Although well appointed, the bathrooms (except for those in Deck 10 accommodation) are of the ‘you first, me next’ variety - and size. But they do come with generously sized toiletries and amenities, and all bathrooms are fitted with electric ‘washlet’ high-cleanse toilets.

Dining. There are several choices. The non-smoking Four Seasons Dining Room is quite elegant, and has a raised central section. There is plenty of space around each table, well-placed waiter service stations and a number of tables for two, as well as tables for four, six, or eight.

Dinner in the main dining room is in two seatings, with no set table assignments. Afternoon tea and coffee can be taken in the Vista Lounge, a restful venue.

Other dining options. Umihiko is a Japanese extra-charge restaurant, complete with a wholly authentic sushi bar and live fish tanks for absolutely fresh sashimi. It specializes in sushi and authentic sashimi dishes, and provides a refined, intimate dining experience with fine ocean views. Reservations are required.

Prego, which has 40 seats with ocean views to starboard and aft, is for occupants of the Royal Suites and Asuka Suites. The menu is the same as the main dining room, but with more intensive waiter service.

For casual meals, beverages, and ice cream, the Lido Café, which was completely reconstructed in the refit, has an extensive self-serve buffet area; it is located high up in the ship and has ocean views from large picture windows. For casual meals, there is also a Lido Garden Grill, a large area with wooden tables and chairs, and bar.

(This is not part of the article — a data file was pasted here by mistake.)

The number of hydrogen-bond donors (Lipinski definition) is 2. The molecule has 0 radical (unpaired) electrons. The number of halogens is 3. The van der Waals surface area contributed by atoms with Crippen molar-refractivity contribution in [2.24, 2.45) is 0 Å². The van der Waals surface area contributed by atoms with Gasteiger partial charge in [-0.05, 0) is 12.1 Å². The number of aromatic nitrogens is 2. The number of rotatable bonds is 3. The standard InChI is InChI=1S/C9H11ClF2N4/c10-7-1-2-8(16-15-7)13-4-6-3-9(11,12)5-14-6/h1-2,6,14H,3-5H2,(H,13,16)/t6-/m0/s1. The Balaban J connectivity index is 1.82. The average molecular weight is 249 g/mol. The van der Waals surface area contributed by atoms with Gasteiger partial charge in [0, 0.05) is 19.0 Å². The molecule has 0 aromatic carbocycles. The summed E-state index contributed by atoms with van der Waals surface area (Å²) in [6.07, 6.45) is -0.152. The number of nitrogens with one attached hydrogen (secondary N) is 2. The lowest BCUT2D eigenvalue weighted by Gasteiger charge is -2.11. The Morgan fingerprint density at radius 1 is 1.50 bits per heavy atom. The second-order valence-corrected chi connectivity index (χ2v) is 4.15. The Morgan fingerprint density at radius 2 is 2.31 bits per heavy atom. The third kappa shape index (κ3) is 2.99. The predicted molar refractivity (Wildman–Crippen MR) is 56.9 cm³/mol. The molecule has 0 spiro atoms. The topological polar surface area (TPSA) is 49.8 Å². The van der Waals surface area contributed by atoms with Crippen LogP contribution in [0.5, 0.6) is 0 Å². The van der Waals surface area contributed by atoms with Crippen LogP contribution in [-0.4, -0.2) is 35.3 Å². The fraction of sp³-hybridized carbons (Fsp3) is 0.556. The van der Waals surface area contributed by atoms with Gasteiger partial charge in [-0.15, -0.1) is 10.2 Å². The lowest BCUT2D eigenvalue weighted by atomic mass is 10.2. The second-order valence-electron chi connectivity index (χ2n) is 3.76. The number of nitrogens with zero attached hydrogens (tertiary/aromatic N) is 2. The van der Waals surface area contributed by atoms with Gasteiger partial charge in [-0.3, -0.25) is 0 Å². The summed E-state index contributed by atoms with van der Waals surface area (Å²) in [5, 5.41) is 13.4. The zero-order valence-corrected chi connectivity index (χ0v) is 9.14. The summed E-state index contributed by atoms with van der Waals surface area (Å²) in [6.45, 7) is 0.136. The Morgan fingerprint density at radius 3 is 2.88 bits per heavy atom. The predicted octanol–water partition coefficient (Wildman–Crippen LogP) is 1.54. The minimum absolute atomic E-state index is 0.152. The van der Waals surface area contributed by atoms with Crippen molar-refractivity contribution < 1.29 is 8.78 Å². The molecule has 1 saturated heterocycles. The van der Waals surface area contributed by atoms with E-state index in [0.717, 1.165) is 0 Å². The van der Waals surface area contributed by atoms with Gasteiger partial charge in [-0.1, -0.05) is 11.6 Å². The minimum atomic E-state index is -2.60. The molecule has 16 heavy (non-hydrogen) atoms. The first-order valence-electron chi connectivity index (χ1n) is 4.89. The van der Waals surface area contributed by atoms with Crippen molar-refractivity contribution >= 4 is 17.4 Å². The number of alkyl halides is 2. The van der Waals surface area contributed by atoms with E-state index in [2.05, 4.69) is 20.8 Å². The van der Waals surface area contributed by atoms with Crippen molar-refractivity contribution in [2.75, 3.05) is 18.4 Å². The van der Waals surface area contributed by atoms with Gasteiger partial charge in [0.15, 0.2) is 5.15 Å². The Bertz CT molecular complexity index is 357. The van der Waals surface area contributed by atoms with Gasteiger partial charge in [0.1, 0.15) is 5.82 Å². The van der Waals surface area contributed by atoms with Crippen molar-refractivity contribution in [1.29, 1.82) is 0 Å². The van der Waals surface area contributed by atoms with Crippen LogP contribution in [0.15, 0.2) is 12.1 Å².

Additionally, The Bistro, located on the upper level of the two-deck-high lobby, is a casual spot for coffees and pastries, served in the style and atmosphere of a European street café.

Entertainment. The Galaxy Lounge, the ship’s showlounge, is a large room on one level, with a sloping floor. The sight lines are good from most seats, although a few pillars obstruct the view from some seats. Both banquette-style and individual seating is available.

Spa/Fitness. The Grand Spa includes a large Grand Bath/cleansing center (one for men, one for women), with integral sauna and steam room. Other facilities include five treatment rooms (longevity, water, wind, prosperity, harmony) including one for couples. There’s a separate sauna, steam rooms, changing rooms for men and women, a beauty salon, and a relaxation area. Another part of the spa houses the gymnasium, with ocean-view windows on one side.

The Asuka Aveda Salon and Spa offers a wide range of body pampering treatments using Aveda brand products. The spa also offers a kimono dressing service, which costs ¥12,600 (about $110).

There is an excellent amount of open deck space, including a swimming pool that’s one of the longest aboard any cruise ship. Sports facilities include a full-size paddle tennis court, putting green, and golf driving range.